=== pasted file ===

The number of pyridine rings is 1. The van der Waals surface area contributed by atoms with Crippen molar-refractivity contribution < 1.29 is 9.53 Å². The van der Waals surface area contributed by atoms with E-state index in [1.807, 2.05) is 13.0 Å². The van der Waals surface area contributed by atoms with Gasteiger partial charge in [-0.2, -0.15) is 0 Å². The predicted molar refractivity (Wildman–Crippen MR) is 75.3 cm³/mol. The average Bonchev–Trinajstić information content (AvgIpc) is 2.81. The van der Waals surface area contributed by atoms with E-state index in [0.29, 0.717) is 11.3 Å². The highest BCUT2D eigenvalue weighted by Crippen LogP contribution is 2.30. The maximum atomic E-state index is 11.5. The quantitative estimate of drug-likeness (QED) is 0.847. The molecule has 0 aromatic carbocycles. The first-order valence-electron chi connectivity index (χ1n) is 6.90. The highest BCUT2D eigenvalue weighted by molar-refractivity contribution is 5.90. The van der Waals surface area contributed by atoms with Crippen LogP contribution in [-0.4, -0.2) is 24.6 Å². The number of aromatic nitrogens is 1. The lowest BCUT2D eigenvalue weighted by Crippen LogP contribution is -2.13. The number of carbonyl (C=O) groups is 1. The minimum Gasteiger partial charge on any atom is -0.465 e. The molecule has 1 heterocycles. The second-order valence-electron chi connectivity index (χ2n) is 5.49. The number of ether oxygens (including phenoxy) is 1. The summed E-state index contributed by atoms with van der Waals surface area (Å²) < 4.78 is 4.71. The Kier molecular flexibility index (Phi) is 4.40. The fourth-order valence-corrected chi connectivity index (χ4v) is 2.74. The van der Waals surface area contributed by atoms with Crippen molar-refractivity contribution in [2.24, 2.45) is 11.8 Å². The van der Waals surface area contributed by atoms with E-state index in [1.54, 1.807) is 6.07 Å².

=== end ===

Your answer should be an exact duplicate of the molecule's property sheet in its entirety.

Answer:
The number of pyridine rings is 1. The van der Waals surface area contributed by atoms with Crippen molar-refractivity contribution < 1.29 is 9.53 Å². The van der Waals surface area contributed by atoms with E-state index in [1.807, 2.05) is 13.0 Å². The van der Waals surface area contributed by atoms with Gasteiger partial charge in [-0.2, -0.15) is 0 Å². The predicted molar refractivity (Wildman–Crippen MR) is 75.3 cm³/mol. The average Bonchev–Trinajstić information content (AvgIpc) is 2.81. The van der Waals surface area contributed by atoms with E-state index in [0.29, 0.717) is 11.3 Å². The highest BCUT2D eigenvalue weighted by Crippen LogP contribution is 2.30. The maximum atomic E-state index is 11.5. The quantitative estimate of drug-likeness (QED) is 0.847. The molecule has 0 aromatic carbocycles. The first-order valence-electron chi connectivity index (χ1n) is 6.90. The highest BCUT2D eigenvalue weighted by molar-refractivity contribution is 5.90. The van der Waals surface area contributed by atoms with Crippen LogP contribution in [-0.4, -0.2) is 24.6 Å². The number of aromatic nitrogens is 1. The lowest BCUT2D eigenvalue weighted by Crippen LogP contribution is -2.13. The number of carbonyl (C=O) groups is 1. The minimum Gasteiger partial charge on any atom is -0.465 e. The molecule has 1 heterocycles. The second-order valence-electron chi connectivity index (χ2n) is 5.49. The number of ether oxygens (including phenoxy) is 1. The summed E-state index contributed by atoms with van der Waals surface area (Å²) < 4.78 is 4.71. The Kier molecular flexibility index (Phi) is 4.40. The fourth-order valence-corrected chi connectivity index (χ4v) is 2.74. The van der Waals surface area contributed by atoms with Crippen molar-refractivity contribution in [2.24, 2.45) is 11.8 Å². The van der Waals surface area contributed by atoms with E-state index in [1.54, 1.807) is 6.07 Å².